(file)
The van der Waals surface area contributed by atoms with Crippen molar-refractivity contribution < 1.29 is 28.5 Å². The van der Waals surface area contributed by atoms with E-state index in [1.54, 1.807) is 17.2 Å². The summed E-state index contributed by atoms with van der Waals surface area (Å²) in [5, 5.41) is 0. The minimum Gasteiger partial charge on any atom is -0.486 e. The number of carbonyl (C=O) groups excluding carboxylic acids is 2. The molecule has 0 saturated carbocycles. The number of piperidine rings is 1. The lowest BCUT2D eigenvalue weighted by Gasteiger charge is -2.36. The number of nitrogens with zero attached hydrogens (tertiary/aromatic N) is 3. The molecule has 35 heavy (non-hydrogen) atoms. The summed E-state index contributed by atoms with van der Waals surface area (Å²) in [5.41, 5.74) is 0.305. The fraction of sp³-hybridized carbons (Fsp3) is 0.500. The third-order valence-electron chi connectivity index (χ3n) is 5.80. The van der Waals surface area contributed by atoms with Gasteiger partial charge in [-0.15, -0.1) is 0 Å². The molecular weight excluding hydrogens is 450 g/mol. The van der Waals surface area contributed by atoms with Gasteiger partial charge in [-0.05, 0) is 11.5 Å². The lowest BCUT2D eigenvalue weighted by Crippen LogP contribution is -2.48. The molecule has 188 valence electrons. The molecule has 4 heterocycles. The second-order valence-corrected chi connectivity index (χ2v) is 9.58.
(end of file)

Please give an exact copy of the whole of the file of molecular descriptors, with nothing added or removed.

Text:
The van der Waals surface area contributed by atoms with Crippen molar-refractivity contribution < 1.29 is 28.5 Å². The van der Waals surface area contributed by atoms with E-state index in [1.54, 1.807) is 17.2 Å². The summed E-state index contributed by atoms with van der Waals surface area (Å²) in [5, 5.41) is 0. The minimum Gasteiger partial charge on any atom is -0.486 e. The number of carbonyl (C=O) groups excluding carboxylic acids is 2. The molecule has 0 saturated carbocycles. The number of piperidine rings is 1. The lowest BCUT2D eigenvalue weighted by Gasteiger charge is -2.36. The number of nitrogens with zero attached hydrogens (tertiary/aromatic N) is 3. The molecule has 35 heavy (non-hydrogen) atoms. The summed E-state index contributed by atoms with van der Waals surface area (Å²) in [5.41, 5.74) is 0.305. The fraction of sp³-hybridized carbons (Fsp3) is 0.500. The third-order valence-electron chi connectivity index (χ3n) is 5.80. The van der Waals surface area contributed by atoms with Gasteiger partial charge in [-0.15, -0.1) is 0 Å². The molecular weight excluding hydrogens is 450 g/mol. The van der Waals surface area contributed by atoms with Gasteiger partial charge in [-0.05, 0) is 11.5 Å². The lowest BCUT2D eigenvalue weighted by Crippen LogP contribution is -2.48. The molecule has 188 valence electrons. The molecule has 4 heterocycles. The second-order valence-corrected chi connectivity index (χ2v) is 9.58.